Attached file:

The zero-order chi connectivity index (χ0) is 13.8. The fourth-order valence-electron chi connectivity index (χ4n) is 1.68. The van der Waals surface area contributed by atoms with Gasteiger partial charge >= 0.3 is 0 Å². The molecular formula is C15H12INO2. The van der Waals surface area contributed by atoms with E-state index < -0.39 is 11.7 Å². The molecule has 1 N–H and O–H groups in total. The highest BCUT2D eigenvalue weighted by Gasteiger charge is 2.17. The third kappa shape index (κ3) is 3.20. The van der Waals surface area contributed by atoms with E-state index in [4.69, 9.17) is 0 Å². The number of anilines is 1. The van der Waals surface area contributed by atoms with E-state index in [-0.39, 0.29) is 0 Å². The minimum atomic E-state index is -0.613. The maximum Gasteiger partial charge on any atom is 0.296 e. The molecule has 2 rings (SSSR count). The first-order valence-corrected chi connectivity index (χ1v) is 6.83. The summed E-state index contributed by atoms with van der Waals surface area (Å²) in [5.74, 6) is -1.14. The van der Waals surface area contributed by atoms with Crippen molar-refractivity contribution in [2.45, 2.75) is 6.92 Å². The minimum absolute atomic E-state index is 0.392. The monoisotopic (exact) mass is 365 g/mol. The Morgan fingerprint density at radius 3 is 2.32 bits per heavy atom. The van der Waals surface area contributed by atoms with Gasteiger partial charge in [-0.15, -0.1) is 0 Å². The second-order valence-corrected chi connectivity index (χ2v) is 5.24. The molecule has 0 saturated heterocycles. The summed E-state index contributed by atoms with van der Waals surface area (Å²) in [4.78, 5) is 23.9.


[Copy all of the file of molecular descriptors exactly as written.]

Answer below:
The zero-order chi connectivity index (χ0) is 13.8. The fourth-order valence-electron chi connectivity index (χ4n) is 1.68. The van der Waals surface area contributed by atoms with Gasteiger partial charge >= 0.3 is 0 Å². The molecular formula is C15H12INO2. The van der Waals surface area contributed by atoms with E-state index < -0.39 is 11.7 Å². The molecule has 1 N–H and O–H groups in total. The highest BCUT2D eigenvalue weighted by Gasteiger charge is 2.17. The third kappa shape index (κ3) is 3.20. The van der Waals surface area contributed by atoms with E-state index in [4.69, 9.17) is 0 Å². The number of anilines is 1. The van der Waals surface area contributed by atoms with E-state index in [-0.39, 0.29) is 0 Å². The minimum atomic E-state index is -0.613. The maximum Gasteiger partial charge on any atom is 0.296 e. The molecule has 2 rings (SSSR count). The first-order valence-corrected chi connectivity index (χ1v) is 6.83. The summed E-state index contributed by atoms with van der Waals surface area (Å²) in [5.74, 6) is -1.14. The van der Waals surface area contributed by atoms with Crippen molar-refractivity contribution in [2.45, 2.75) is 6.92 Å². The minimum absolute atomic E-state index is 0.392. The monoisotopic (exact) mass is 365 g/mol. The Morgan fingerprint density at radius 3 is 2.32 bits per heavy atom. The van der Waals surface area contributed by atoms with Gasteiger partial charge in [-0.15, -0.1) is 0 Å². The second-order valence-corrected chi connectivity index (χ2v) is 5.24. The molecule has 0 saturated heterocycles. The summed E-state index contributed by atoms with van der Waals surface area (Å²) in [4.78, 5) is 23.9.